Astronomers have spotted a "rogue planet" - wandering the cosmos without a star to orbit - 100 light-years away. (via BBC News; image via ESO)

'Rogue planet' spotted 100 light-years away

Astronomers have spotted a "rogue planet" - wandering the cosmos without a star to orbit - 100 light-years away. (via BBC News; image via ESO)

Picture Rex

Mysterious ‘rogue planet’ floating through space may be even odder than we thought

42 Facts About Space, A Homage to Douglas Adams. - Imgur

42 Facts About Space, A Homage to Douglas Adams.

In this artist's conception, a rogue planet drifts through space. Credit: Christine Pulliam (CfA)

In this artist's conception, a rogue planet drifts through space. Credit: Christine Pulliam (CfA)

The Universe is amazing! Did you know this about Rogue planets?

Some stars capture rogue planets

The Universe is amazing! Did you know this about Rogue planets?

"Rogue" planet CFBDSIR2149

'Rogue planet' spotted 100 light-years away

Runaway Planets: The Rogues of the Universe  A rogue planet (or a free floating planet) is generally a Jupiter sized body that inhabits the space between stars, unbound by the gravity of a parent star. It's believed that these planets either formed directly from the collapse of interstellar gas clouds (like stars) without having the mass to ignite (like a brown dwarf), or they were formed in a planetary system and they somehow overcame the gravity of their star and were eje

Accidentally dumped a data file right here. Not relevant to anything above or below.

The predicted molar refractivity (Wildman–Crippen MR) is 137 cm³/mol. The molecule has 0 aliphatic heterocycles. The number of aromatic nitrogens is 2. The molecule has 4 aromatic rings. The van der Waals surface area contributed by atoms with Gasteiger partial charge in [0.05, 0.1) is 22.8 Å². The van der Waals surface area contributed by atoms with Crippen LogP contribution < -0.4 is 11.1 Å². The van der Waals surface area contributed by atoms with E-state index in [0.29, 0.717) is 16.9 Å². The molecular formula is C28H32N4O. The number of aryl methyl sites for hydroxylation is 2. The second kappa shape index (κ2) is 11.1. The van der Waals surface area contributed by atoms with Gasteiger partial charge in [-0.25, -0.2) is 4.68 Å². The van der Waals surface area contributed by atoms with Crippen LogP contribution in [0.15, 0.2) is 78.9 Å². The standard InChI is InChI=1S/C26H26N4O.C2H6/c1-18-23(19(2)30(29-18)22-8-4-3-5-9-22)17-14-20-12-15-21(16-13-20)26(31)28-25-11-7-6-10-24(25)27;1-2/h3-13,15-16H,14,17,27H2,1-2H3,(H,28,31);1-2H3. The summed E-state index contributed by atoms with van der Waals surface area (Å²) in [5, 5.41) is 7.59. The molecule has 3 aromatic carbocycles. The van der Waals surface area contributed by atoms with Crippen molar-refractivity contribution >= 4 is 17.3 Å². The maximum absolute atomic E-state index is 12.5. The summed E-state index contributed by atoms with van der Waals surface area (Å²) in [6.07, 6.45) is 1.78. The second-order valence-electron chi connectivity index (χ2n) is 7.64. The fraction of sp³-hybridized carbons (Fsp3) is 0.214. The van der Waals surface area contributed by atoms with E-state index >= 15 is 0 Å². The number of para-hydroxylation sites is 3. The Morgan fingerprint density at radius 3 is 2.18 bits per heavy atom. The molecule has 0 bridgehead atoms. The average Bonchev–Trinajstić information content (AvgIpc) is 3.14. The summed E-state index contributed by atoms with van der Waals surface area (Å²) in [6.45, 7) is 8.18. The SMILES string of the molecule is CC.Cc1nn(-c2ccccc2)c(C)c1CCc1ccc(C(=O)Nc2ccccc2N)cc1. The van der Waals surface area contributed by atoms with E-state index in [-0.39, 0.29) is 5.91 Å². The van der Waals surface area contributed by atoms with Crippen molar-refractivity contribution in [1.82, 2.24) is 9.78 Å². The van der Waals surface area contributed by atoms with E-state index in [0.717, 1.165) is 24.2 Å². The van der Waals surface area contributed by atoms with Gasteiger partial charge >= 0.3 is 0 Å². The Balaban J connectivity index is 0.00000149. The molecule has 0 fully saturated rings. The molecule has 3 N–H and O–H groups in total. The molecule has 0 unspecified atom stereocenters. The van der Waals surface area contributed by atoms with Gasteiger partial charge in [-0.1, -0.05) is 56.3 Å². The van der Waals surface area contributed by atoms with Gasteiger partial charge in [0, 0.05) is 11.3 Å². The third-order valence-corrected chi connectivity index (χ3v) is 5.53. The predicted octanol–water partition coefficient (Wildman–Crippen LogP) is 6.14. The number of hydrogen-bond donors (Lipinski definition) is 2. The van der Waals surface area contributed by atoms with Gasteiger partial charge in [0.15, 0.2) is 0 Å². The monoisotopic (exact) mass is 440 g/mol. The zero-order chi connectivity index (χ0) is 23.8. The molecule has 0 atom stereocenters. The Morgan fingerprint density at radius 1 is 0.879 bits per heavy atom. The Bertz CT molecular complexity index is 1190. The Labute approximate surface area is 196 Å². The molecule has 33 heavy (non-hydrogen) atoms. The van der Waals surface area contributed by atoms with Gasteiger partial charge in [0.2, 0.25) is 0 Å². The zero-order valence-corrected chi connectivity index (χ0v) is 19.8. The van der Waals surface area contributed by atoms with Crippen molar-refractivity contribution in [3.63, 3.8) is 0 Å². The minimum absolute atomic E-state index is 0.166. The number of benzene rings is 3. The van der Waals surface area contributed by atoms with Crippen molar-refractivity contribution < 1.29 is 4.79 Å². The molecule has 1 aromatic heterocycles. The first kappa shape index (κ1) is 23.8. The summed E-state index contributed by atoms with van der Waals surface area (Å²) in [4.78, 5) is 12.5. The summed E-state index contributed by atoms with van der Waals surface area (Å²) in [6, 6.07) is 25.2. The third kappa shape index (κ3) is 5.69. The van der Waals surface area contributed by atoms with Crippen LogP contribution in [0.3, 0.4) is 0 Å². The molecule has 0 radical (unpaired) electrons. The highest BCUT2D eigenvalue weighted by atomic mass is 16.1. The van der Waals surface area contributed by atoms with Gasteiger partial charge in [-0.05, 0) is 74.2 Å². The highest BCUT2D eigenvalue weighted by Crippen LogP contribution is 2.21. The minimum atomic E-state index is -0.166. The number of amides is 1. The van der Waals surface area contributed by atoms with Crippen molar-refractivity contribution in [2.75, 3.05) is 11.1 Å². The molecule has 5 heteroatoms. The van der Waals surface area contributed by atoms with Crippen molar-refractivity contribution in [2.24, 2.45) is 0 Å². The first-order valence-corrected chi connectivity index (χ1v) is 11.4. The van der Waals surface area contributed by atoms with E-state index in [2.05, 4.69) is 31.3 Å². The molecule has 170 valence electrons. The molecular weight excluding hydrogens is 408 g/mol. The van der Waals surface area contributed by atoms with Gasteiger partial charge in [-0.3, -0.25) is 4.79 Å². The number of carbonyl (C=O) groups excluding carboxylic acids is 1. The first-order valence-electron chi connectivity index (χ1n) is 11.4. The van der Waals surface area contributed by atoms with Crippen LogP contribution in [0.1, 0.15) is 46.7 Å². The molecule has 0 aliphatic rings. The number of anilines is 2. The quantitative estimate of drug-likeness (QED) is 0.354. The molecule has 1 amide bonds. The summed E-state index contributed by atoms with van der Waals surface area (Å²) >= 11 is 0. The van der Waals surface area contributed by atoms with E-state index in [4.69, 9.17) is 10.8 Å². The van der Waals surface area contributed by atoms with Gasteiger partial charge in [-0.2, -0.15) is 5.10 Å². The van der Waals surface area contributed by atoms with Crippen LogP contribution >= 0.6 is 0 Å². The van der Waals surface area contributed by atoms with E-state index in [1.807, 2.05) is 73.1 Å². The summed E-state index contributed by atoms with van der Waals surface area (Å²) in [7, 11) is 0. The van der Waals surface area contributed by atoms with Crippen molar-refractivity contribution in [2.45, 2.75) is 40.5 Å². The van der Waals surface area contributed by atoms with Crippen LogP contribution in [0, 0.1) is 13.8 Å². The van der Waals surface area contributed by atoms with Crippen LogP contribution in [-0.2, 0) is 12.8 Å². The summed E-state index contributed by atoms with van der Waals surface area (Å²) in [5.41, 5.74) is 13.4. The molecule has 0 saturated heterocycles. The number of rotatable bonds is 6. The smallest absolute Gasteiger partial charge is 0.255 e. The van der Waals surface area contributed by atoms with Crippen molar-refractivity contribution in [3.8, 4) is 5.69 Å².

Runaway Planets: The Rogues of the Universe A rogue planet (or a free floating planet) is generally a Jupiter sized body that inhabits the space between stars, unbound by the gravity of a parent star. It's believed that these planets either formed directly from the collapse of interstellar gas clouds (like stars) without having the mass to ignite (like a brown dwarf), or they were formed in a planetary system and they somehow overcame the gravity of their star and were eje

Rogue planets can form without a parent star.  Scientists call them free-floating planets — massive celestial wanderers that have broken free from the confines of their original solar system. Or perhaps not. New research suggests that these so-called rogue planets may have formed completely on their own — and that there could be billions of them.

Rogue planets can form without a parent star

Rogue planets can form without a parent star. Scientists call them free-floating planets — massive celestial wanderers that have broken free from the confines of their original solar system. Or perhaps not. New research suggests that these so-called rogue planets may have formed completely on their own — and that there could be billions of them.

Pinterest
Search